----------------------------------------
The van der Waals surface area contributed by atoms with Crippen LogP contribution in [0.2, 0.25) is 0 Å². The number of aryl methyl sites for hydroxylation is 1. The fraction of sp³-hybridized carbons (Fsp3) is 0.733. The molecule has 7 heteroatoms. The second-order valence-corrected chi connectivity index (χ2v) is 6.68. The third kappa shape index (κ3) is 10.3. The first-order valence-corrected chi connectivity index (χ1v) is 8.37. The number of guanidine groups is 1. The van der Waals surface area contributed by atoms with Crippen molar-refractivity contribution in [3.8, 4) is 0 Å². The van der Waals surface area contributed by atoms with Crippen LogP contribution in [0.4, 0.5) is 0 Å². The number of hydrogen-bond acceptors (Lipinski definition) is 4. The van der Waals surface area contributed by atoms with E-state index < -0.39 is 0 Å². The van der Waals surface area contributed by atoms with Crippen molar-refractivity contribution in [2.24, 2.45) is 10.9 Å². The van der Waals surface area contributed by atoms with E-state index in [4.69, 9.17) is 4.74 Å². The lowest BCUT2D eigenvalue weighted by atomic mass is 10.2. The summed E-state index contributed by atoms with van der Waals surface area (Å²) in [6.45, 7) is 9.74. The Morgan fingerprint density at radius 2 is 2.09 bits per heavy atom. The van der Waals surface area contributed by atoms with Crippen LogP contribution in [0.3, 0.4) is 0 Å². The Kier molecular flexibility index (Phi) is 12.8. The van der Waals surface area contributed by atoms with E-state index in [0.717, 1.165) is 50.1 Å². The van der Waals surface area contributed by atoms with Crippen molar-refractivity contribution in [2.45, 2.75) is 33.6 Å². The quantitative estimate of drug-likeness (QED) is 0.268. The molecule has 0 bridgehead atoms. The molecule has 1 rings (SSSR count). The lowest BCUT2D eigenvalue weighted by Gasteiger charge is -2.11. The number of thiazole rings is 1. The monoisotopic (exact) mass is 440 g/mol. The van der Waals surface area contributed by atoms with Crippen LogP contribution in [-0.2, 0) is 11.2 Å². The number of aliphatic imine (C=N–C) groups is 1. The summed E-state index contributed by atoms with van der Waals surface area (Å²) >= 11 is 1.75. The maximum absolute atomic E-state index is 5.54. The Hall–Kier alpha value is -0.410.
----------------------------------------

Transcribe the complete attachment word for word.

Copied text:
The van der Waals surface area contributed by atoms with Crippen LogP contribution in [0.2, 0.25) is 0 Å². The number of aryl methyl sites for hydroxylation is 1. The fraction of sp³-hybridized carbons (Fsp3) is 0.733. The molecule has 7 heteroatoms. The second-order valence-corrected chi connectivity index (χ2v) is 6.68. The third kappa shape index (κ3) is 10.3. The first-order valence-corrected chi connectivity index (χ1v) is 8.37. The number of guanidine groups is 1. The van der Waals surface area contributed by atoms with Crippen molar-refractivity contribution in [3.8, 4) is 0 Å². The van der Waals surface area contributed by atoms with Crippen LogP contribution in [0.4, 0.5) is 0 Å². The number of hydrogen-bond acceptors (Lipinski definition) is 4. The van der Waals surface area contributed by atoms with E-state index < -0.39 is 0 Å². The van der Waals surface area contributed by atoms with Crippen molar-refractivity contribution in [2.24, 2.45) is 10.9 Å². The van der Waals surface area contributed by atoms with E-state index in [4.69, 9.17) is 4.74 Å². The lowest BCUT2D eigenvalue weighted by atomic mass is 10.2. The summed E-state index contributed by atoms with van der Waals surface area (Å²) in [6.45, 7) is 9.74. The Morgan fingerprint density at radius 2 is 2.09 bits per heavy atom. The van der Waals surface area contributed by atoms with Crippen LogP contribution in [0.3, 0.4) is 0 Å². The Kier molecular flexibility index (Phi) is 12.8. The van der Waals surface area contributed by atoms with E-state index in [0.717, 1.165) is 50.1 Å². The van der Waals surface area contributed by atoms with Crippen molar-refractivity contribution in [2.45, 2.75) is 33.6 Å². The quantitative estimate of drug-likeness (QED) is 0.268. The molecule has 0 bridgehead atoms. The molecule has 1 rings (SSSR count). The lowest BCUT2D eigenvalue weighted by Gasteiger charge is -2.11. The number of thiazole rings is 1. The monoisotopic (exact) mass is 440 g/mol. The van der Waals surface area contributed by atoms with Crippen LogP contribution in [-0.2, 0) is 11.2 Å². The number of aliphatic imine (C=N–C) groups is 1. The summed E-state index contributed by atoms with van der Waals surface area (Å²) >= 11 is 1.75. The maximum absolute atomic E-state index is 5.54. The Hall–Kier alpha value is -0.410.